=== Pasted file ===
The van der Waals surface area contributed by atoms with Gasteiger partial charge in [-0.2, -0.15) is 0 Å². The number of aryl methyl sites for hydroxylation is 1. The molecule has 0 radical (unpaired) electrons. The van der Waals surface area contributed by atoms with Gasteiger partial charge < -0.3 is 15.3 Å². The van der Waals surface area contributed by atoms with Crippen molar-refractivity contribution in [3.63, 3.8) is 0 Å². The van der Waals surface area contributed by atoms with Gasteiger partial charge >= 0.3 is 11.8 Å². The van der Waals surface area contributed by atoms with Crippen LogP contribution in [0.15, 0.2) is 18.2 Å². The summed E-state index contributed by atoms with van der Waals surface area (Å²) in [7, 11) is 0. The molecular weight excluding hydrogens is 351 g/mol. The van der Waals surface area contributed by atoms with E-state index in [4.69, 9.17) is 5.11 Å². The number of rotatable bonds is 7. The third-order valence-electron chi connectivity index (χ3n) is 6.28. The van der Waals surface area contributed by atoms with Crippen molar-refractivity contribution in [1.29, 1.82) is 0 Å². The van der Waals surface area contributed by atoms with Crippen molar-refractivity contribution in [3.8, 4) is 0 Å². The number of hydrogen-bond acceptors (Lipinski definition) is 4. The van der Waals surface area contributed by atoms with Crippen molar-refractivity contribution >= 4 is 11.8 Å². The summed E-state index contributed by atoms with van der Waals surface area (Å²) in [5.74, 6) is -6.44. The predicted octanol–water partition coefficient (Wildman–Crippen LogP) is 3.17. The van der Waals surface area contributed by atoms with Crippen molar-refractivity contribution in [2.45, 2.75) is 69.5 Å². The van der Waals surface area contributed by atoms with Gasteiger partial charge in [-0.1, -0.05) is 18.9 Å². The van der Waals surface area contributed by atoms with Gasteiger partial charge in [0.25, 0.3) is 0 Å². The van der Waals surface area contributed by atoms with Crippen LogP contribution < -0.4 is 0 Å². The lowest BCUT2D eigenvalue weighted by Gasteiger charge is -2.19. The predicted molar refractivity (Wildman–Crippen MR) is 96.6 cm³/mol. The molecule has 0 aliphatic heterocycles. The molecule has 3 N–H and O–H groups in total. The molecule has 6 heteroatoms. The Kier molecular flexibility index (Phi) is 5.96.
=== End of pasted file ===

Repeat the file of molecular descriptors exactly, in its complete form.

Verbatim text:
The van der Waals surface area contributed by atoms with Gasteiger partial charge in [-0.2, -0.15) is 0 Å². The number of aryl methyl sites for hydroxylation is 1. The molecule has 0 radical (unpaired) electrons. The van der Waals surface area contributed by atoms with Gasteiger partial charge < -0.3 is 15.3 Å². The van der Waals surface area contributed by atoms with Crippen molar-refractivity contribution in [3.63, 3.8) is 0 Å². The van der Waals surface area contributed by atoms with Gasteiger partial charge >= 0.3 is 11.8 Å². The van der Waals surface area contributed by atoms with Crippen LogP contribution in [0.15, 0.2) is 18.2 Å². The summed E-state index contributed by atoms with van der Waals surface area (Å²) in [7, 11) is 0. The molecular weight excluding hydrogens is 351 g/mol. The van der Waals surface area contributed by atoms with E-state index in [4.69, 9.17) is 5.11 Å². The number of rotatable bonds is 7. The third-order valence-electron chi connectivity index (χ3n) is 6.28. The van der Waals surface area contributed by atoms with Crippen molar-refractivity contribution in [1.29, 1.82) is 0 Å². The van der Waals surface area contributed by atoms with Crippen molar-refractivity contribution in [3.8, 4) is 0 Å². The number of hydrogen-bond acceptors (Lipinski definition) is 4. The van der Waals surface area contributed by atoms with Crippen molar-refractivity contribution >= 4 is 11.8 Å². The summed E-state index contributed by atoms with van der Waals surface area (Å²) in [5.74, 6) is -6.44. The predicted octanol–water partition coefficient (Wildman–Crippen LogP) is 3.17. The van der Waals surface area contributed by atoms with Crippen molar-refractivity contribution in [2.45, 2.75) is 69.5 Å². The van der Waals surface area contributed by atoms with Gasteiger partial charge in [-0.1, -0.05) is 18.9 Å². The van der Waals surface area contributed by atoms with Gasteiger partial charge in [0.25, 0.3) is 0 Å². The van der Waals surface area contributed by atoms with Crippen LogP contribution < -0.4 is 0 Å². The lowest BCUT2D eigenvalue weighted by Gasteiger charge is -2.19. The predicted molar refractivity (Wildman–Crippen MR) is 96.6 cm³/mol. The molecule has 0 aliphatic heterocycles. The molecule has 3 N–H and O–H groups in total. The molecule has 6 heteroatoms. The Kier molecular flexibility index (Phi) is 5.96.